Small Caps on the Cheap With Schwab SCHA ETF | ETF Trends

The idea of low-fee exchange traded funds is not confined to U.S. large-caps. Investors can pinch pennies on a variety of asset classes, including funds tracking U.S. small-cap stocks. One of the least expensive options among small-cap ETFs is the Schwab U.S. Small-Cap (NYSEArca: SCHA).

With an annual fee of just 0.04% per year, or $4 on a $10,000 investment, SCHA is not just one of the least expensive small-cap ETFs, it is one of the least expensive ETFs of any stripe. SCHA’s annual fee was recently trimmed from 0.06%. Schwab clients can trade SCHA commission-free on the firm’s ETF OneSource platform.

“The fund targets U.S. small-cap stocks by tracking the market-cap-weighted Dow Jones U.S. Small-Cap Total Stock Market Index,” said Morningstar in a recent note. “This index represents the smallest 15% of U.S. stocks by market cap and accurately represents its peers’ opportunity set. Small-cap stocks offer diversification benefits and greater potential returns than large-cap stocks, but are also riskier. The fund’s broad reach and market-cap-weighting approach help it effectively diversify risk while keeping costs down by mitigating turnover, which has consistently been among the lowest in the category.”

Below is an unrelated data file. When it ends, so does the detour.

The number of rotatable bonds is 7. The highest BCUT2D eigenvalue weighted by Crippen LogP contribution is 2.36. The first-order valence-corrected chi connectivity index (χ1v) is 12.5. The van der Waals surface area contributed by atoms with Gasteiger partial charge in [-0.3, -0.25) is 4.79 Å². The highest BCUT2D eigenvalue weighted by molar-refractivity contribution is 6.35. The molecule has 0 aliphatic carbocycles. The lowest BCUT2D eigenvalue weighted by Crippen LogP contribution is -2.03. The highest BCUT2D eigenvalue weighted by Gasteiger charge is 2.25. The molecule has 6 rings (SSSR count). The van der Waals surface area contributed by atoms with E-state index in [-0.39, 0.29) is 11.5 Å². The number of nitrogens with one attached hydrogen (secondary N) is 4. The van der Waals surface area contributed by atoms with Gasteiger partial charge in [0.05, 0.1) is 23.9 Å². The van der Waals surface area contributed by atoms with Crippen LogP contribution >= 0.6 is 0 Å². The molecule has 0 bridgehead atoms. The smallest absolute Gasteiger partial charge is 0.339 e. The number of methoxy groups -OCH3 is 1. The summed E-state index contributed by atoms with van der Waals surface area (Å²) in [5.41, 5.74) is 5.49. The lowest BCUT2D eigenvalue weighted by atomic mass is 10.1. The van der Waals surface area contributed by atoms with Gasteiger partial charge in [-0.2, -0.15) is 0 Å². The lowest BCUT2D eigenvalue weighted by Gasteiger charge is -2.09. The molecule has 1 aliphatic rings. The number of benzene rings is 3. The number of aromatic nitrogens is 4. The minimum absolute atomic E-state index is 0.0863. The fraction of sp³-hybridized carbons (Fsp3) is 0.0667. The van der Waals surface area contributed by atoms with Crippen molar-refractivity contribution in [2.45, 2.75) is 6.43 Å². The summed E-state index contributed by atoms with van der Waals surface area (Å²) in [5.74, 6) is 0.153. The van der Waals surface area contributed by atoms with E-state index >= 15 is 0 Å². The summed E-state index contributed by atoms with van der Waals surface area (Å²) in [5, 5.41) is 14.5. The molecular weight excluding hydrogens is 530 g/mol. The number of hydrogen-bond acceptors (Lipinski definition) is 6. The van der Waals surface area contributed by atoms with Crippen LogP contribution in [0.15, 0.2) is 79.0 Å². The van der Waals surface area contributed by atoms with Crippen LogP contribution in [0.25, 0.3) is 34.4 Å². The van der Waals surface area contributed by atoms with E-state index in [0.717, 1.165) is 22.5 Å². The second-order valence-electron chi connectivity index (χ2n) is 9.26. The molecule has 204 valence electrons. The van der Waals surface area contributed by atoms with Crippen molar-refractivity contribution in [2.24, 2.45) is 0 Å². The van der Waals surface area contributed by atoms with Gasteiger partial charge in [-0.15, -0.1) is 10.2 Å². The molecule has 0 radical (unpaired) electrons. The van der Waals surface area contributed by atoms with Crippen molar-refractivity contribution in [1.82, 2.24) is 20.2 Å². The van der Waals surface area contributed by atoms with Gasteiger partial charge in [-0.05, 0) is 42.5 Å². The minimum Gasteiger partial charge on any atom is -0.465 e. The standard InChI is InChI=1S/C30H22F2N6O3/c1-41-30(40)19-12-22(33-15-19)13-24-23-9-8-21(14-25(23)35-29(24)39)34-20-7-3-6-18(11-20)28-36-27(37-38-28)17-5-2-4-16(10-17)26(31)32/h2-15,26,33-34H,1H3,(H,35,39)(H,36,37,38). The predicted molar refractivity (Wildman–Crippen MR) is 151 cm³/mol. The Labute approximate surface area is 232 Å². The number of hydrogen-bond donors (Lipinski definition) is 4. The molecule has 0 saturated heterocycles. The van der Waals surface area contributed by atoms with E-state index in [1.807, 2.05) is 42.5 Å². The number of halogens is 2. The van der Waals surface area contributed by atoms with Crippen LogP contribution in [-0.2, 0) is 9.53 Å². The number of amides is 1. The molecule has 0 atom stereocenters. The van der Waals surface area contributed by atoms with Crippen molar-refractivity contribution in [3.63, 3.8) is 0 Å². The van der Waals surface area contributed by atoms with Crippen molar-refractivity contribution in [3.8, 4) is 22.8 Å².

Small-caps are also focused on the domestic economy and have less direct exposure to global geopolitical uncertainty and currency risks, as opposed to large-cap companies that have an international footprint, which may be affected by overseas risks and a strengthening U.S. dollar.

Sampling SCHA ETF

SCHA, which turns 10 years old in November, holds 1.736 stocks. The fund allocates almost 18% of its weight to financial services stocks and a combined 31.70% to the technology and industrial sectors. SCHA’s long-term performance has been solid.

“From its November 2009 inception through June 2018, the fund topped the category average by 1.5 percentage points annually with similar risk,” according to Morningstar. “Much of this outperformance can be attributed to the fund’s low-cost advantage. Because this index fund is always fully invested, it will suffer the full brunt of market downturns, but its smaller cash drag will pay off during bull markets.”

SCHA earns a Morningstar rating of Gold.

For more information on the small-cap segment, visit our small-cap category.

The opinions and forecasts expressed herein are solely those of Tom Lydon, and may not actually come to pass. Information on this site should not be used or construed as an offer to sell, a solicitation of an offer to buy, or a recommendation for any product.